Richard Davenport-Hines Additional Biography


(British and Irish Poetry, Revised Edition)

Wystan Hugh Auden was born in York, England, in 1907, the third and youngest son of George and Constance Auden. Before his youngest son was two years old, George Auden gave up a private medical practice in York and moved his family south to Birmingham, where he worked as the city’s school medical officer. W. H. Auden’s devout, middle-class family (both his parents were the children of clergymen) gave him a strong sense of traditional religious values and encouraged his early intellectual bent. His mother, Auden frequently said, was the strongest presence in his early years. He was particularly close to her and believed throughout his life that her influence was largely responsible for shaping his adult character.

Auden’s father, a widely educated man in both the humanities and sciences, acquainted the young Auden at an early age with classical literature and Nordic myths, and encouraged his reading in poetry and fiction as well as scientific subjects, including medicine, geology, and mining. This early reading was supported by a close familiarity with nature, and Auden as a child developed a fascination for the landscape of limestone caves and abandoned mines that is recalled in several of his poems. Auden’s first inclinations were, in fact, toward the scientific and natural rather than literary, and as a young boy he fancied himself a mining engineer. His interest in science continued throughout his life and is reflected in the frequent use of scientific ideas and images in his poetry, and accounts, perhaps, for the stance of clinical detachment found in his early work.

In 1915, Auden was sent as a boarder to St. Edmund’s school in Surrey, and, after completing his studies there in 1920, attended Gresham’s School, an institution known for its excellence in the sciences. While at Gresham’s, Auden gradually came to acknowledge his homosexuality and to question many of his middle-class values and religious beliefs; by the time he left Gresham’s, he had abandoned his faith. It was also during this period that Auden, at the suggestion of Robert Medley, began to write his first poems.

In 1925, Auden enrolled at Christ Church, Oxford, where he discovered a congenial social atmosphere far different from the repressive climate at Gresham’s. He found in the young don Nevill Coghill a sympathetic, stimulating tutor who was soon informed of Auden’s intentions to become a “great poet.” After a year of reading in the sciences, Auden turned his interests to English studies and soon developed an enthusiasm for the then unfashionable poetry of the Anglo-Saxon period. This confirmed his preference for the Nordic-Germanic rather than Continental romance tradition, a bias evident in much of his early poetry and, later, in The Age of Anxiety, with its close...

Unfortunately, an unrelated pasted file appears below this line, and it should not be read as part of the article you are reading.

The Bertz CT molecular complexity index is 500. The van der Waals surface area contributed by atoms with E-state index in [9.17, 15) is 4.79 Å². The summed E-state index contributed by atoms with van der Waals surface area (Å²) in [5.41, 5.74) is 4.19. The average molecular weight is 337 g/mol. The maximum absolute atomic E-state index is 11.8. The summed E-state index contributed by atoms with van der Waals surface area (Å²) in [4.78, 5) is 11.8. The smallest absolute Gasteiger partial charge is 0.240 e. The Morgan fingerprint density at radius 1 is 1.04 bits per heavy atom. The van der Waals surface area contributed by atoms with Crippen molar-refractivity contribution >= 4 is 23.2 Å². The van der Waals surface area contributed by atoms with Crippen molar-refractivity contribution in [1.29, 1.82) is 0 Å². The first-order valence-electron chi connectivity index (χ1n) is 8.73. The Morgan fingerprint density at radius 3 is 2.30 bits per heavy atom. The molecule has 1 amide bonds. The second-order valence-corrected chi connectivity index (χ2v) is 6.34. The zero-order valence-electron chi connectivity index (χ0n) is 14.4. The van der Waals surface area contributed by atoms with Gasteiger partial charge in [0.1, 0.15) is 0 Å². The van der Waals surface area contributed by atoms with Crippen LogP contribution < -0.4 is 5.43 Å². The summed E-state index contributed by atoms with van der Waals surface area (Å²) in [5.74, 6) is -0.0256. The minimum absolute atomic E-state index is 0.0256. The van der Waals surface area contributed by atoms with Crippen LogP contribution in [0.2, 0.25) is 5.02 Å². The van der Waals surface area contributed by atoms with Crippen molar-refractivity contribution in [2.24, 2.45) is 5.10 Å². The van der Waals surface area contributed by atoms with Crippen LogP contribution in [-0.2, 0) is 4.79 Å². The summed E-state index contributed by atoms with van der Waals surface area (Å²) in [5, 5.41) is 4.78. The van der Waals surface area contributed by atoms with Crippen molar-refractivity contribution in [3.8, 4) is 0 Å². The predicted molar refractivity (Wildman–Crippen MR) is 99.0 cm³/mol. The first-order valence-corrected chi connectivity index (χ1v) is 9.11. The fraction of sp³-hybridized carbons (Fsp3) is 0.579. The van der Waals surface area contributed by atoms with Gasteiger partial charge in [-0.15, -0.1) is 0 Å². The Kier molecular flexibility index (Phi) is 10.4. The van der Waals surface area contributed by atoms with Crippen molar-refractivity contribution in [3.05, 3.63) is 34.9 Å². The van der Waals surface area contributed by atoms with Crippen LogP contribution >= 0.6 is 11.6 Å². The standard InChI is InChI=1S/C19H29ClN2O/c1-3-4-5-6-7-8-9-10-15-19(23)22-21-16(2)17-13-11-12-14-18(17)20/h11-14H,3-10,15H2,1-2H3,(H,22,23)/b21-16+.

(The entire section is 1145 words.)


(Great Authors of World Literature, Critical Edition)

One of the most important poets of the twentieth century, Wystan Hugh Auden (AWD-ehn) was born in York, in northern England, a rugged land of cliffs and escarpments that were to figure as part of his poetic landscape. His father was a prominent physician, his mother a former nurse; Auden was thus reared in a cultivated environment, a background that showed itself in his adoption of aristocratic behavior during his undergraduate career at Oxford University, 1925 to 1928. Originally intending to become a mining engineer, he abandoned this intention to become a poet, though his interest in science helped forge an intellectual rigor and objectivity that would characterize some of his best poetry. Along with fellow poets and students such as Stephen Spender, Auden became the leader of the so-called Thirties Group, which was to make its mark in that decade. Auden had already met Christopher Isherwood by this time, having attended St. Edmund’s School in Surrey with him. With Isherwood, Auden wrote a travel book and three plays.

After receiving his degree from Oxford in 1928, Auden spent more than a year in Berlin with Isherwood and wrote poems which appeared in his first volume, Poems. A voracious and catholic reader, he had by this time come into contact with works on psychology and the theories of Homer Lane, a disciple of Sigmund Freud. The clinical nature of much of Auden’s poetry of this period, dealing with humankind’s anxiety and the fragmented self, can partly be attributed to the poet’s interest in and interpretation of modern psychological theories. By 1930 Auden was teaching school in Scotland. The Orators, published in 1932, is an extraordinary collection of poems dealing with humanity’s failings in a repressive society—the...

(The entire section is 726 words.)